Once again, there was a clamour for Bahuguna’s removal. But the party high command took a long time to act. Bahuguna was removed in January and Harish Rawat was made the Chief Minister. It is against this backdrop that the election to the five seats in the State has to be viewed. The State has paid a heavy price for this political see-saw to the extent that the Congress has become unacceptable in most of the hilly areas.

“There has been no development whatsoever in the State for the past one and a half years. Whatever work used to be undertaken during the tourist season is also missing now. This year, the tourist season is yet to take off,” R.C. Shah, a travel and tour operator in Nainital, said. “Modi’s record is good. We must vote for him,” he said, echoing the sentiment of several residents of the hills who want a leader who will put their livelihood back on the rails. “Modi, Modi”, people standing around him shout.

But the story is different in Rudrapur, Kashipur, Udhamsinghnagar, Haridwar and Dehradun. In these areas, the minority community has a presence. Although the State has no record of Hindu-Muslim animosity, Rudrapur witnessed the first-ever communal riots in October 2011, shortly before the 2012 Assembly elections. The BJP was in power then and the people of Rudrapur still shudder to think of those three days in 2011 when there was complete mayhem. There were indications that trouble was brewing in the area for more than a month but the administration ignored the signs and did not take any pre-emptive steps. During the riots, the administration, especially the police, looked on passively, and in at least two instances they actually became party to the riots ( Frontline, November 4, 2001).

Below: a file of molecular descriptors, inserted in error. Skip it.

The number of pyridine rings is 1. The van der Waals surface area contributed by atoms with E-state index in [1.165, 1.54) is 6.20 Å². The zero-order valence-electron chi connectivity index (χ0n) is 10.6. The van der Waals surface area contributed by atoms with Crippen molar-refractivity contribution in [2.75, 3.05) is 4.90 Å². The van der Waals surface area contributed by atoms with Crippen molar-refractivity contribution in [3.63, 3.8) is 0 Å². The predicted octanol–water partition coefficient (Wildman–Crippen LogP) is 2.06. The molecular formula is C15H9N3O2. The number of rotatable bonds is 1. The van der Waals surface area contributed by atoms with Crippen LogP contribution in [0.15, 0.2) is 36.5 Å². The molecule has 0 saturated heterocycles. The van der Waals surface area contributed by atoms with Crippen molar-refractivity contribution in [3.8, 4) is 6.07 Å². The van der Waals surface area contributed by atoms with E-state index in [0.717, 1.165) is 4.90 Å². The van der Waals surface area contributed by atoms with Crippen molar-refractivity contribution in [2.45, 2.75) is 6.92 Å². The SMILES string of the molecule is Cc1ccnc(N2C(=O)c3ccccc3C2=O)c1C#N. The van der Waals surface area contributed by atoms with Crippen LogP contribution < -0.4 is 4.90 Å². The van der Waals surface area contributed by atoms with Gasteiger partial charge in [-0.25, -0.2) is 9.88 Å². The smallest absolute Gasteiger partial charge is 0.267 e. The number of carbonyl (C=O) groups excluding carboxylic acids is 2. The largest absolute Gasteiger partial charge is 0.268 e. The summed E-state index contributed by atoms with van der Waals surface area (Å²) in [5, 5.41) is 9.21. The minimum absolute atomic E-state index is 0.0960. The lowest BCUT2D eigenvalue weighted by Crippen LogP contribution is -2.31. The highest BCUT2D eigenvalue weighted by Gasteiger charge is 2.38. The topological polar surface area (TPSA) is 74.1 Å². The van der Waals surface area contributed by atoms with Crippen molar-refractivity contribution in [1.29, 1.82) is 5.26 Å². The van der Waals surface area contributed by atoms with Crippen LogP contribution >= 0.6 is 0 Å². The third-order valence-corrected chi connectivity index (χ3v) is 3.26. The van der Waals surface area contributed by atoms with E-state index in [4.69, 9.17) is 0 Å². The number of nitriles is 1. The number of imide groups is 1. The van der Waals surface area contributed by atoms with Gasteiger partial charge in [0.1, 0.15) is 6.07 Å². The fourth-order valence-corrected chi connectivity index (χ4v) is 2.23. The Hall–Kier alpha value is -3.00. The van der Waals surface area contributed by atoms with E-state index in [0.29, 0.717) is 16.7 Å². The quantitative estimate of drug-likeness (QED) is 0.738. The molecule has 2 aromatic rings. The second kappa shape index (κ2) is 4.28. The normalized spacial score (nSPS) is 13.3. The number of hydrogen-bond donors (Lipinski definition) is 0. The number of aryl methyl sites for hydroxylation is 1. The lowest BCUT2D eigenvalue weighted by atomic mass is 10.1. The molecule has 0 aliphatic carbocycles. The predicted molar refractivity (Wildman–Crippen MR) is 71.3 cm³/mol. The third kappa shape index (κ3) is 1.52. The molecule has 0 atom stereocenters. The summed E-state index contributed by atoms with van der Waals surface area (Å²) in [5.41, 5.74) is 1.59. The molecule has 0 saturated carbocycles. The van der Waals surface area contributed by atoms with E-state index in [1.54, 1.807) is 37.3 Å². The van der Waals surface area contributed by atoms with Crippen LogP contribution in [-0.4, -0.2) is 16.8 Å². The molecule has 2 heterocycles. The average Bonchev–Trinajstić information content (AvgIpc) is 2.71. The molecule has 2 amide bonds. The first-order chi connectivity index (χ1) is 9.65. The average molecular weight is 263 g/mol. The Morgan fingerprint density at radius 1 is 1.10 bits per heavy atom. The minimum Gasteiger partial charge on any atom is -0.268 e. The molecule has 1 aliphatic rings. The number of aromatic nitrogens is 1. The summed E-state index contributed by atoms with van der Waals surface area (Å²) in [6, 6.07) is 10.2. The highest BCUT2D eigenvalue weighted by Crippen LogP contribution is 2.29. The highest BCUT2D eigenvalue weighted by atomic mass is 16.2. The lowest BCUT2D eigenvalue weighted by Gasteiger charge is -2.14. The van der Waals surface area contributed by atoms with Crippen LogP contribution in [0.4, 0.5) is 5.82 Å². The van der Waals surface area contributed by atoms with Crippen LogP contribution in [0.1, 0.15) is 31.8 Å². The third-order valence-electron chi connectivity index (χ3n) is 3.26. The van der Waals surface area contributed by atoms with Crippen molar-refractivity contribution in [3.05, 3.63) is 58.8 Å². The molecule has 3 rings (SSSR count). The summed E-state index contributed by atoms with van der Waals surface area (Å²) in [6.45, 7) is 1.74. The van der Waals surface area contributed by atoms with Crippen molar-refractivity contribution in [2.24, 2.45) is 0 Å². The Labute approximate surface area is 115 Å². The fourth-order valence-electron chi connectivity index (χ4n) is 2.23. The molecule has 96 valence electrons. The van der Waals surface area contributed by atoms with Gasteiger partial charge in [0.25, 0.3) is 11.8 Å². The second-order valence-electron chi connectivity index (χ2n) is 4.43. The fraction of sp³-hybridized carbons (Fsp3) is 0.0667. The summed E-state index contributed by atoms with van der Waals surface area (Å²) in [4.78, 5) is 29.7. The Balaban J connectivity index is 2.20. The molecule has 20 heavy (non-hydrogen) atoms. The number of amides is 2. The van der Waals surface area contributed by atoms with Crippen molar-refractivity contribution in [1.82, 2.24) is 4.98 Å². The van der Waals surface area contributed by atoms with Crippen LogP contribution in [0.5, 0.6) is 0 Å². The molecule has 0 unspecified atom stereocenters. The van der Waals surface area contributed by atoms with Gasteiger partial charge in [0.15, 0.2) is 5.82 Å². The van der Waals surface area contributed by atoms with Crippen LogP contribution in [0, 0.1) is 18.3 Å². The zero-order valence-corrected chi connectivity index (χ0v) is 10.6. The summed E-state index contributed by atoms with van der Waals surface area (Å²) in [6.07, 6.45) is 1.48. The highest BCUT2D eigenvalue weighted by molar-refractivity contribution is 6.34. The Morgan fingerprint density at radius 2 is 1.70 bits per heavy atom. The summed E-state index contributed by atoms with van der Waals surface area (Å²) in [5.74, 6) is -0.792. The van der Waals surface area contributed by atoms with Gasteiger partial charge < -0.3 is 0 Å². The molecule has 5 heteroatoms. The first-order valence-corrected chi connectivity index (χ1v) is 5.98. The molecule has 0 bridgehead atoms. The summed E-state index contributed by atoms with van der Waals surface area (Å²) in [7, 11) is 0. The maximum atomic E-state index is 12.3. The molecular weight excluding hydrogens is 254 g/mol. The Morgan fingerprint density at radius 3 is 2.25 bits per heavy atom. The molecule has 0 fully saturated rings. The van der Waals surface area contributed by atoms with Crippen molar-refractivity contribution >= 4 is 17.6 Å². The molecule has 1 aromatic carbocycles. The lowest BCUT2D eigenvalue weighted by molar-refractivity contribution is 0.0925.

“With a BJP government in the saddle, the state machinery turned against us. Riots do happen, but the administration should not discriminate in taking action. That is not the case with a BJP government,” says Imtiyaz, a cycle shop owner in Rudrapur, whose shop was set ablaze and who had to flee for his life. People have not forgotten this experience and this is going to have a bearing on how they will vote.

“Development, governance, all that is fine, but security is foremost on our minds,” says Shahid Akram in Kashipur, which is represented in the Assembly by K.C. Singh Baba of the Congress for the past 10 years. It is this feeling that might come to the rescue of the Congress in Nainital-Udhamsinghnagar (of which Kashipur is a segment) and Haridwar. Even though the local people in Udhamsinghnagar said they were unhappy with their “missing MP”, yet many said they would vote for him because he was the “lesser evil”. The BJP has fielded Bhagat Singh Koshyari in this constituency. The same sentiment prevails in Haridwar where Renuka Rawat, wife of Harish Rawat, is the Congress candidate. The BJP has fielded Nishank in this seat.

The State goes to the polls on May 7. In politics a lot of things can change within a week, especially in a State where party politics has seen swift changes in the past few years. But one thing is certain, it is not going to be a one-sided contest as in 2009. Issues such as corruption and scams have been relegated to the background because both the parties have an equal share in them.

Purnima S. Tripathi